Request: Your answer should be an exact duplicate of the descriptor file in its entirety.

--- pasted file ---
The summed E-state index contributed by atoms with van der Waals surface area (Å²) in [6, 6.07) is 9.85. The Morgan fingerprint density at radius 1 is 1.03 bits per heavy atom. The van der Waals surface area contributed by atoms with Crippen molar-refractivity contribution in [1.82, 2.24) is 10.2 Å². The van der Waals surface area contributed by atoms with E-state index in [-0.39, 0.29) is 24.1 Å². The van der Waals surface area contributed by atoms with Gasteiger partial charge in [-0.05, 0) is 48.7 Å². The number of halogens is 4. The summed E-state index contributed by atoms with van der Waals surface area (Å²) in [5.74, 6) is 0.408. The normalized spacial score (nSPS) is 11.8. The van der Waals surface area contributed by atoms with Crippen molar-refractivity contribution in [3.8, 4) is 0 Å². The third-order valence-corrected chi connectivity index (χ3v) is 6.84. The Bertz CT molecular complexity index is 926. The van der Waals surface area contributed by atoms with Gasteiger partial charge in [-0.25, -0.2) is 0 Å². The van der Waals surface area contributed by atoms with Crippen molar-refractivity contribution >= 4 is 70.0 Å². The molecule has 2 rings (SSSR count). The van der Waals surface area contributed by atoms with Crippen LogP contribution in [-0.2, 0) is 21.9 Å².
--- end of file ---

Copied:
The summed E-state index contributed by atoms with van der Waals surface area (Å²) in [6, 6.07) is 9.85. The Morgan fingerprint density at radius 1 is 1.03 bits per heavy atom. The van der Waals surface area contributed by atoms with Crippen molar-refractivity contribution in [1.82, 2.24) is 10.2 Å². The van der Waals surface area contributed by atoms with E-state index in [-0.39, 0.29) is 24.1 Å². The van der Waals surface area contributed by atoms with Gasteiger partial charge in [-0.05, 0) is 48.7 Å². The number of halogens is 4. The summed E-state index contributed by atoms with van der Waals surface area (Å²) in [5.74, 6) is 0.408. The normalized spacial score (nSPS) is 11.8. The van der Waals surface area contributed by atoms with Crippen molar-refractivity contribution in [3.8, 4) is 0 Å². The third-order valence-corrected chi connectivity index (χ3v) is 6.84. The Bertz CT molecular complexity index is 926. The van der Waals surface area contributed by atoms with Gasteiger partial charge in [-0.25, -0.2) is 0 Å². The van der Waals surface area contributed by atoms with Crippen molar-refractivity contribution >= 4 is 70.0 Å². The molecule has 2 rings (SSSR count). The van der Waals surface area contributed by atoms with Crippen LogP contribution in [-0.2, 0) is 21.9 Å².